Head & Neck Cancer

Chemotherapy / Immunotherapy

The role of chemotherapy and immunotherapy in treating head and neck cancer

Many head and neck cancers can be cured, particularly if they are found early.

When someone is diagnosed with head and neck cancer, they will need a multi-disciplinary team to care for them. As well as an ENT surgeon such as A/Prof McGuinness, the team will include a medical oncologist. The medical oncologist will consider the options of chemotherapy and immunotherapy and will include you in the discussion regarding each treatment including the benefits and expected outcomes, as well as any possible side effects.

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What are the main treatments for head and neck cancer?

The main treatment options for head and neck cancer are surgery, radiotherapy, chemotherapy and immunotherapy.

What is chemotherapy?

Chemotherapy is a treatment provided by a medical oncologist which uses drugs to destroy cancer cells. The goal of chemotherapy is to keep the cancer cells from growing, dividing and making more cells, and because cancer cells grow and divide faster than normal cells, it has more of an effect on these cells. It is a widely used to treat over two hundred different types of cancer including head and neck cancer and involves medication either taken intravenously or orally. Chemotherapy can involve the use of a single drug or a combination of drugs.

Are there side effects from chemotherapy?

As the drugs used for chemotherapy are powerful, they can also damage healthy cells as well as cancer cells which can cause side effects which vary for each individual. The most common side effects related to chemotherapy for head and neck cancer are:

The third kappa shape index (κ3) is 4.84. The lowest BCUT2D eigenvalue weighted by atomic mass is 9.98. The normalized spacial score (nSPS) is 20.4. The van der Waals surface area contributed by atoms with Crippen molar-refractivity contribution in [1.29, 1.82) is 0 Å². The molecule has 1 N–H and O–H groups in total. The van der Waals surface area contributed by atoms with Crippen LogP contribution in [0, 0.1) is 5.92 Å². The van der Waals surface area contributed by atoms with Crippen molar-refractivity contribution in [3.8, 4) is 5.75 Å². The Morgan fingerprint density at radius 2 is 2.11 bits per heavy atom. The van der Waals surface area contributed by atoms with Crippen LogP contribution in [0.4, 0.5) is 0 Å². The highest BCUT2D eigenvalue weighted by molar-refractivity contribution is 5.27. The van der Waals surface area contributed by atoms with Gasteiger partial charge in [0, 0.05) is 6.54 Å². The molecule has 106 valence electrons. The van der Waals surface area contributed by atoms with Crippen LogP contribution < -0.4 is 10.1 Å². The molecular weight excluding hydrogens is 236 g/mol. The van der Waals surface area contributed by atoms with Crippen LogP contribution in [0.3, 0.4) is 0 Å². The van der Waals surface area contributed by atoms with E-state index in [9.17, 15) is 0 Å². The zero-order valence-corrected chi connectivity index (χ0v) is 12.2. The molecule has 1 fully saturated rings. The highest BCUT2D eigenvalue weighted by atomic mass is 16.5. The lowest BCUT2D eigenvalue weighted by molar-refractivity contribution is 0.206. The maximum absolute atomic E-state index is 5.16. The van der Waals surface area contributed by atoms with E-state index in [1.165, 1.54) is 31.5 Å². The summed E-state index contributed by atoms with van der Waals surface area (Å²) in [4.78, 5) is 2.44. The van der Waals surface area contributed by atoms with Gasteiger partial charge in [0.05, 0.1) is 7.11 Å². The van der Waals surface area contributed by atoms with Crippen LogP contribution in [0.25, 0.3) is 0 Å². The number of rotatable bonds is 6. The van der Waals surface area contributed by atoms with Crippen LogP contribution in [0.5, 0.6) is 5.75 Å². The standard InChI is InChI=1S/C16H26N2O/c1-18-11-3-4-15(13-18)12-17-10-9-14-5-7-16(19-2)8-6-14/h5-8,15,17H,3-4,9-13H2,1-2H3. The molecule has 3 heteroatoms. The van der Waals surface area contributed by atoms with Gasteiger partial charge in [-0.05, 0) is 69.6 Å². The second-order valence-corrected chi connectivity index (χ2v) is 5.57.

Your oncology team will be monitoring your response to chemotherapy and if it is safe to do so, they can adjust your treatment to lessen the side effects.

What is Immunotherapy?

The main difference between immunotherapy and chemotherapy is that in contrast to chemotherapy using drugs to kill cancer cells, immunotherapy enables your own immune system to recognise, target and destroy cancer cells. Cancer cells can “hide” from the immune system, and aggressive cancer cells can overwhelm the immune system.

Immunotherapy makes cancer cells recognisable to the immune system, so they are unable to hide from our system’s natural defence antibodies. Some immunotherapy is also known as targeted treatment.

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Does immunotherapy have side effects?

Yes, immunotherapy also has side effects as it causes the body’s immune system to become over-activated or misdirected, although any side-effects improve after the first treatment. As with chemotherapy, side effects can be managed by your oncologist. They can include:

What is the better option – chemotherapy or immunotherapy?

Chemotherapy only works when the drugs are in your system, while immunotherapy can continue to work long after you have completed your treatment. Immunotherapy can also sometimes work when other treatments have failed. It can also help other therapies including chemotherapy to be more effective.

Your oncologist will discuss each treatment option with you and outline the benefits and negatives of each, so you are actively involved in your treatment plan.